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The Official Website of George R. Groves

The Oscar-Winning, Movie Sound Pioneer from St.Helens

Part 9 - The Making Of The Oscar-Winning  'My Fair Lady' (1963-1964)

"We got a lovely break from God in that he kept all the extraneous radio signals under control" - {George Groves Oral History}

George Groves receiving a Best Sound Oscar from Claudia Cardinale and Steve McQueen at the 1965 Academy Awards

In a career which lasted almost half a century, George Groves was involved in hundreds of Warner Brothers pictures in either an operational or supervisory capacity. However, as far as George was concerned there was one film that he had the most affection for. That was My Fair Lady which was made during 1963-4 and starred Rex Harrison, Audrey Hepburn, Stanley Holloway and Wilfred Hyde-White with George Cukor as director.

In his oral history interviews, George devoted 78 minutes to the making of
My Fair Lady (MFL), considerably more than any other picture. When the interviewer, Irene Kahn Atkins, first mentions MFL, George said:

Now you’re bringing up the love of my life. Of all the pictures that I’ve been associated with in any way, My Fair Lady was the greatest was a source of great enjoyment to me personally.

My Fair Lady had been a big hit on Broadway and Warners paid a record $5.5 million for the film rights to Alan J. Lerner and Frederick Loewe musical. Julie Andrews had played Eliza Doolittle on stage but the film role went instead to Audrey Hepburn. George felt that Jack Warner had reservations about Andrews as a dramatic actress.

The film was in pre-production for quite some time and George picked the best sound crew that he had, including stage mixer Fran Scheid. It was decided that the film would be shot in 70mm with six track stereo. With a production budget of $17 million, Warner Bros. were determined to pull out all the stops and there was a buzz of excitement at their studios in Burbank:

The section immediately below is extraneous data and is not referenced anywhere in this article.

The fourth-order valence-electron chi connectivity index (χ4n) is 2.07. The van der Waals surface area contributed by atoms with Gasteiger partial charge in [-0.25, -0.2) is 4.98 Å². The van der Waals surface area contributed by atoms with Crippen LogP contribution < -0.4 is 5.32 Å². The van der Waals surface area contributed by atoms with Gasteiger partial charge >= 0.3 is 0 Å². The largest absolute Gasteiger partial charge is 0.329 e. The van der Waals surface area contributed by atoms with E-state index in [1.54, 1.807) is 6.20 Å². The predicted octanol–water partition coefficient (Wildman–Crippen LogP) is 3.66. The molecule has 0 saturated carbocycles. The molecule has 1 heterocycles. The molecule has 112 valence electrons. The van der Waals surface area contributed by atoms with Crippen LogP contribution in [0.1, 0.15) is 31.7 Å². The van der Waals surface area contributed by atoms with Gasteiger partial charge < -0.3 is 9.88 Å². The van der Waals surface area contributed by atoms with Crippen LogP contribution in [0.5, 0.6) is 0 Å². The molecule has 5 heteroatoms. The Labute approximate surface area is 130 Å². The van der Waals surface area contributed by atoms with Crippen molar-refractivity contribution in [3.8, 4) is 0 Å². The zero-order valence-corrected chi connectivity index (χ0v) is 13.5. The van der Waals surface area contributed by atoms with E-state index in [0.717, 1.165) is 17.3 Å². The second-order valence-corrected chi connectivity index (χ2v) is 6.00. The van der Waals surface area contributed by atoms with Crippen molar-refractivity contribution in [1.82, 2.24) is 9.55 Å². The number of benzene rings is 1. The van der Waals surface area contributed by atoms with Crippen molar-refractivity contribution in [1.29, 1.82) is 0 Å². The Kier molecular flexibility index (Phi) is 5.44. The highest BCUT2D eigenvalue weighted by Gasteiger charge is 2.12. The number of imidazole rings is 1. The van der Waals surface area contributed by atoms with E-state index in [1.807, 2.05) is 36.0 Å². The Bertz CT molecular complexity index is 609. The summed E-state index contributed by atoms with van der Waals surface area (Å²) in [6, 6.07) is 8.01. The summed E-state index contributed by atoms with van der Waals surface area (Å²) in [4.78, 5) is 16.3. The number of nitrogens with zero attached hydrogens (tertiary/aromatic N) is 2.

We were all full of anticipation as to how wonderful it was going to be to work on such a show …Mr. Warner after spending such a sum for the rights was prepared to go all out and make it one of the great classics of all time.

A Warners did not possess any 6 track recording or dubbing equipment, the pre-scoring was instead done at the Golden Studios in Hollywood. George commented how Rex Harrison did "a good job" and how Wilfred Hyde-White was "very, very funny...the whole pre-scoring operations sessions were very pleasant and went off very well”.

However, Rex Harrison suddenly dropped a bombshell. Despite completing the pre-scoring sessions, he surprised George by declaring his unwillingness to mime to a playback of his voice. He said every theatrical performance he'd given of Henry Higgins had been different and he didn't want to be an
"automatic device mouthing in sync".

Rex Harrison in a scene from My Fair Lady as Henry Higgins on the balcony where his library was located

Fortunately in the pre-recording George had ensured isolation between Harrison's voice and the orchestra, so there were clean orchestrations to work with. George's first thought was a low playback of the pre-recorded orchestra on each set with a microphone to pick Rex up live. It was after all standard practice for performers to mime or sing live to a pre-recorded backing track. However, some sets were going to prove extremely problematic, especially Henry Higgins' studio. This had a metal stairway and a balcony containing Higgins' library. It would be impossible to photograph Harrison on that balcony and coming down the stairway without getting the microphone in shot. So George had a dilemma.

He remembered watching